Hurricane Damage Claims
The process of applying for claims due to sustained damage from a hurricane, depending upon your locale, can often be cumbersome. As had been seen from the incident of Hurricane Katrina, which caused over $80 billion worth of damage, many insurance companies are often reluctant to allow many homeowners and businesses that have suffered serious damage to the extent of becoming destroyed, the opportunity to lay a claim that many policyholders feel that they’re obligated to. As this relates to taking the necessary precautions in order to file a claim that an insurance buyer feels is inevitable damage that he or she might sustain during hurricane season, we have only to take a look at the local or national news to see that many people are taking collective action and are being advised as to what their best options are. There are many different types of insurance that guarantees a claimant financial redress in order to repair or restructure a home due to a natural disaster.
And as it is the right and opportune time to be thinking about these things, we’ll begin with a quick overview over what sort of contingency plan you might want to have if you reside in a hurricane-prone area. “Flood insurance” protects you against property loss due to flooding. Since there are many states that are in the periphery of being deemed “flood prone”, many insurers in the US don’t provide it, leaving many property-owners the cost of repairing and restructuring their homes. As a response to this, the federal government created the National Flood Insurance Program, which is often the last resort a claimant may have to seek redress for their damages.
According to Deborah L. Jacobs of Forbes Magazine, there are a variety of ways you can ease the burden of relying only upon yourself to not only assess the damages sustained to your property, but how the process of filing a damage claim after a hurricane in your area can be easier and more in your favor.
- Do no harm. In the hurry of repairing damages done to their property, many people who have undergone a hurricane in their area leave themselves susceptible to injury due to trying to make repairs to their homes, sometimes even resulting in death. Never leave it to yourself to repair your home after it has sustained damage on that grand of a scale. Instead call your local emergency department in your area.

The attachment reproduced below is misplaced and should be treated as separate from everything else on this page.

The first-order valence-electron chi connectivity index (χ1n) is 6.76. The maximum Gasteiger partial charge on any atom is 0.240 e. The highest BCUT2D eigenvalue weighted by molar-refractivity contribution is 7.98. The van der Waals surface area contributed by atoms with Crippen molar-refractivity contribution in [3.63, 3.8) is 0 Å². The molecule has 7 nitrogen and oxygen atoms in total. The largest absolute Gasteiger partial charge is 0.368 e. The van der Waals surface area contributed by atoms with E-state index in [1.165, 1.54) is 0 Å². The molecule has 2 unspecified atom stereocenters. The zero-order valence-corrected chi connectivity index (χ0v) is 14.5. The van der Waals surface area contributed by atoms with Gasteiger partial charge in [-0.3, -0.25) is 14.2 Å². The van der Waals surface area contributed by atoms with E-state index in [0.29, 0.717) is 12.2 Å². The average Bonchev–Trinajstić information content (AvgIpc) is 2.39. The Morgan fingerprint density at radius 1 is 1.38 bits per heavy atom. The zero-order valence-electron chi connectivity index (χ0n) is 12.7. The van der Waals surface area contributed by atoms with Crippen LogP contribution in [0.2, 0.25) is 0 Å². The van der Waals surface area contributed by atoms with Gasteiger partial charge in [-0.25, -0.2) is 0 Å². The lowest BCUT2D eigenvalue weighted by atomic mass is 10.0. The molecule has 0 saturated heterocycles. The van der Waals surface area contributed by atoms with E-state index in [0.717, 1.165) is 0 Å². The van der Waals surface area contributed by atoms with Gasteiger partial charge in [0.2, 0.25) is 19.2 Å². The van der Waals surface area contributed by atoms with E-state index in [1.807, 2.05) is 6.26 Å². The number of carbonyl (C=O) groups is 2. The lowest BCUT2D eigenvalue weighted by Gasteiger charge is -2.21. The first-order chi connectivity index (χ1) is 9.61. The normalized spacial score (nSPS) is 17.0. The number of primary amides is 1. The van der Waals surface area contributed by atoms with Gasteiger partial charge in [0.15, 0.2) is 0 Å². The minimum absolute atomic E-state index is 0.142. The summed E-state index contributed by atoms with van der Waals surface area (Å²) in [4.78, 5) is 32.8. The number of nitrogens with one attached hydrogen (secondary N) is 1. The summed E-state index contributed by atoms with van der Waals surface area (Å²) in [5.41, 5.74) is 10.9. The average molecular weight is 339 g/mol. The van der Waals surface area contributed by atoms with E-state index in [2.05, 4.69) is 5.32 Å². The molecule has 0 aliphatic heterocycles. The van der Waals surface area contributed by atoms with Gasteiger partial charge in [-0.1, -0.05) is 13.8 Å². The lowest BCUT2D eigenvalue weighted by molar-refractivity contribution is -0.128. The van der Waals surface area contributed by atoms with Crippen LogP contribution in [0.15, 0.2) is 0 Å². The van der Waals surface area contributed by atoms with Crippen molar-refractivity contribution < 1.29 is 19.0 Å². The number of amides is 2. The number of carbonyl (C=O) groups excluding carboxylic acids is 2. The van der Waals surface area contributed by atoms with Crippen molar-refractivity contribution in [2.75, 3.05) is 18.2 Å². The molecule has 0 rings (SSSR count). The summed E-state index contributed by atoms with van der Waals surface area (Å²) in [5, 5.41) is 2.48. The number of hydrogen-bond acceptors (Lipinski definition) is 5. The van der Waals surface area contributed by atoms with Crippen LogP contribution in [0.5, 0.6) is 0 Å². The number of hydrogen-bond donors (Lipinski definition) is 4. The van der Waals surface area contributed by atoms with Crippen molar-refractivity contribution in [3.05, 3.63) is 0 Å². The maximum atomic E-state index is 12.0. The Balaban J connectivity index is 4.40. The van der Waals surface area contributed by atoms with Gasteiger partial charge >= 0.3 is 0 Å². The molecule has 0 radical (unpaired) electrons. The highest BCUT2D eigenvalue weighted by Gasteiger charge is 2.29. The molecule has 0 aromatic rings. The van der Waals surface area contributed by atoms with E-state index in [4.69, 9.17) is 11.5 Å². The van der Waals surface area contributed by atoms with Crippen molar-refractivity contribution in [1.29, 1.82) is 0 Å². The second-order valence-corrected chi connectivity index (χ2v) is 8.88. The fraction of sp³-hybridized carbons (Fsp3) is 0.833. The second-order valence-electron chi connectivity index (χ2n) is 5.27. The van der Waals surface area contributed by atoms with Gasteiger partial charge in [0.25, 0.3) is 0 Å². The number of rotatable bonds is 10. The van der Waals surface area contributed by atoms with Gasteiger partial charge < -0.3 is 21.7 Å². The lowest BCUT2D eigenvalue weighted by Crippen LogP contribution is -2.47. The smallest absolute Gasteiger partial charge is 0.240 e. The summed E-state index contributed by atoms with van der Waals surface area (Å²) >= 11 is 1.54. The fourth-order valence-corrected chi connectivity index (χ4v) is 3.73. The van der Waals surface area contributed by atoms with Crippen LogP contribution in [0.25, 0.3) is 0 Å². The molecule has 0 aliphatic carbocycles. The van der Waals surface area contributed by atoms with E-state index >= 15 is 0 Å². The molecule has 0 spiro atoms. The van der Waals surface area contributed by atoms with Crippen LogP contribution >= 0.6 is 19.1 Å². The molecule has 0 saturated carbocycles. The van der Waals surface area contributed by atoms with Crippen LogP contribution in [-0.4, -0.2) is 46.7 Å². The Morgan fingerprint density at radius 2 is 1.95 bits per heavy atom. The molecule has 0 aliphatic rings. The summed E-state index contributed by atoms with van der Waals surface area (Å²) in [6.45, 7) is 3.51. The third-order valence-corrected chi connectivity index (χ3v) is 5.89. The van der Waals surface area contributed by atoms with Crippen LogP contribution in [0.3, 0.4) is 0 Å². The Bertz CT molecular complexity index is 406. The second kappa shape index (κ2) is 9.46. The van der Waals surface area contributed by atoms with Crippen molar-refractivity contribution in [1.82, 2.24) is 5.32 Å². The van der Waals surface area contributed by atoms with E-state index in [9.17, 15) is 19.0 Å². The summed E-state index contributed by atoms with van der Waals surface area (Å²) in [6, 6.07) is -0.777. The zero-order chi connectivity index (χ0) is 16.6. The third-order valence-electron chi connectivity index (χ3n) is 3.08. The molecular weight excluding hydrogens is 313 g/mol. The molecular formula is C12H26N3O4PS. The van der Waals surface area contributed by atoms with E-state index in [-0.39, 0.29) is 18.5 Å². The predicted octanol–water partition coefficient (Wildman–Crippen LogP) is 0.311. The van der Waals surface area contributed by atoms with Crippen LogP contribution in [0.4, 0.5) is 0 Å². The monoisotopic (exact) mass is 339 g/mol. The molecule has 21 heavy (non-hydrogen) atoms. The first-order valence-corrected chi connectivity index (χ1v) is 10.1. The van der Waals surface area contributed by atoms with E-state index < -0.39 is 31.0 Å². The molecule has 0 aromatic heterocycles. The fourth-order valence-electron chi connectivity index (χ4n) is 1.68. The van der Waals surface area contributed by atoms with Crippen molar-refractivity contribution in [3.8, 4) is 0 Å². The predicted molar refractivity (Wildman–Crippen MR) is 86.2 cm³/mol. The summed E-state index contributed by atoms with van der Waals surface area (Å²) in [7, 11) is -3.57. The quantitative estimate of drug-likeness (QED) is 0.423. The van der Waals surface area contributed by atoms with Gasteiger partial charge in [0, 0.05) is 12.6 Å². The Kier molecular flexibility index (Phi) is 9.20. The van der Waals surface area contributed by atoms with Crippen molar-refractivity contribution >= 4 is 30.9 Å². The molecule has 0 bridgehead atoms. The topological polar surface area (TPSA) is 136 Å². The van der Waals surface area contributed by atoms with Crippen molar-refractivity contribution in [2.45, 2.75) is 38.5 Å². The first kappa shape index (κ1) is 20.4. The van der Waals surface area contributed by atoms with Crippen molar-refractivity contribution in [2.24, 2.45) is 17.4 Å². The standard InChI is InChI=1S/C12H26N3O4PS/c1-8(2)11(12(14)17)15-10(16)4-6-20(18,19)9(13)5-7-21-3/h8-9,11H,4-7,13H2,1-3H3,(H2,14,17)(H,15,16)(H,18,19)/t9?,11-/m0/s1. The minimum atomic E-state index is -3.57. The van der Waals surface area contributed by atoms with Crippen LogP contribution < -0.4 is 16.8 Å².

- Contact your insurer. Weather forecasters and meteorologists have given ample notice to insurance companies about helping customers with claims on both homeowners and auto insurance. Try contacting your insurer online before you call their toll-free 800 number. Chances are that they provide a lot of insightful information that can come of use to you.
- Document losses. Take lots of pictures and notes that describe what happened to your home. If phone lines are backed up due to a high volume of calls, it’ll refresh your memory when you finally do get through to a live person. You’ll also be aware if your insurance company disputes any claims you have made whether a specific loss is covered. Most homeowner policies don’t cover floods, and most of the damage sustained to a property is flood related, so be wary of that.
- Minimize damage. For most people, this means that you’ve started the process of repairing damages to your home on your own. This is also dependent on whether or not you might have lost electricity.
- Arrange for repairs. Always use reputable and licensed people to fix your repairs. According to Jacobs, the sequence of events is very important and it is advisable to let your insurance provider know that you’ve opted to make necessary repairs. This also depends on whether it’s a repair that is time intensive and needs to happen right away.
- Keep receipts. Most companies won’t require their policyholders to show what they initially paid for items that were damaged. But what they will want to know is what they’ve spent from the loss. So if your policy covers evacuation expenses such as travel, hotels and lodging, meals and clothing, keep detailed records to show what you’ve paid for on your own. And since this is a sobering reminder not to splurge, they’re probably hoping that you’ll be reasonable.